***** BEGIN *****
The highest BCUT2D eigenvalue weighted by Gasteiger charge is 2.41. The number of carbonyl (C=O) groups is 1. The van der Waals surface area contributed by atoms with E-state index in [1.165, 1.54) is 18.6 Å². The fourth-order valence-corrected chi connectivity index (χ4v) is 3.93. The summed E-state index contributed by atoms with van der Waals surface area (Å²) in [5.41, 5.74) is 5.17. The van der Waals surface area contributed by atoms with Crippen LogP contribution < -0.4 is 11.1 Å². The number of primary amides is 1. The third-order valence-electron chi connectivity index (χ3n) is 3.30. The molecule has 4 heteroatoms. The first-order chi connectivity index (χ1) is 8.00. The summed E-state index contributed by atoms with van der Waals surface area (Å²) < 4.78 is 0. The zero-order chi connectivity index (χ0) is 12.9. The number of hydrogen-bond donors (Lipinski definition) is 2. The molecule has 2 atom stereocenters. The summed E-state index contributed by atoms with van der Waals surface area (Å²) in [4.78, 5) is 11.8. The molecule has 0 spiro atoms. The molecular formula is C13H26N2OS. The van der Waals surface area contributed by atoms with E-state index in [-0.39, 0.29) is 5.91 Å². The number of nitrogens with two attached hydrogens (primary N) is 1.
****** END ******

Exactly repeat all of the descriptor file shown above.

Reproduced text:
The highest BCUT2D eigenvalue weighted by Gasteiger charge is 2.41. The number of carbonyl (C=O) groups is 1. The van der Waals surface area contributed by atoms with E-state index in [1.165, 1.54) is 18.6 Å². The fourth-order valence-corrected chi connectivity index (χ4v) is 3.93. The summed E-state index contributed by atoms with van der Waals surface area (Å²) in [5.41, 5.74) is 5.17. The van der Waals surface area contributed by atoms with Crippen LogP contribution < -0.4 is 11.1 Å². The number of primary amides is 1. The third-order valence-electron chi connectivity index (χ3n) is 3.30. The molecule has 4 heteroatoms. The first-order chi connectivity index (χ1) is 8.00. The summed E-state index contributed by atoms with van der Waals surface area (Å²) < 4.78 is 0. The zero-order chi connectivity index (χ0) is 12.9. The number of hydrogen-bond donors (Lipinski definition) is 2. The molecule has 2 atom stereocenters. The summed E-state index contributed by atoms with van der Waals surface area (Å²) in [4.78, 5) is 11.8. The molecule has 0 spiro atoms. The molecular formula is C13H26N2OS. The van der Waals surface area contributed by atoms with E-state index in [-0.39, 0.29) is 5.91 Å². The number of nitrogens with two attached hydrogens (primary N) is 1.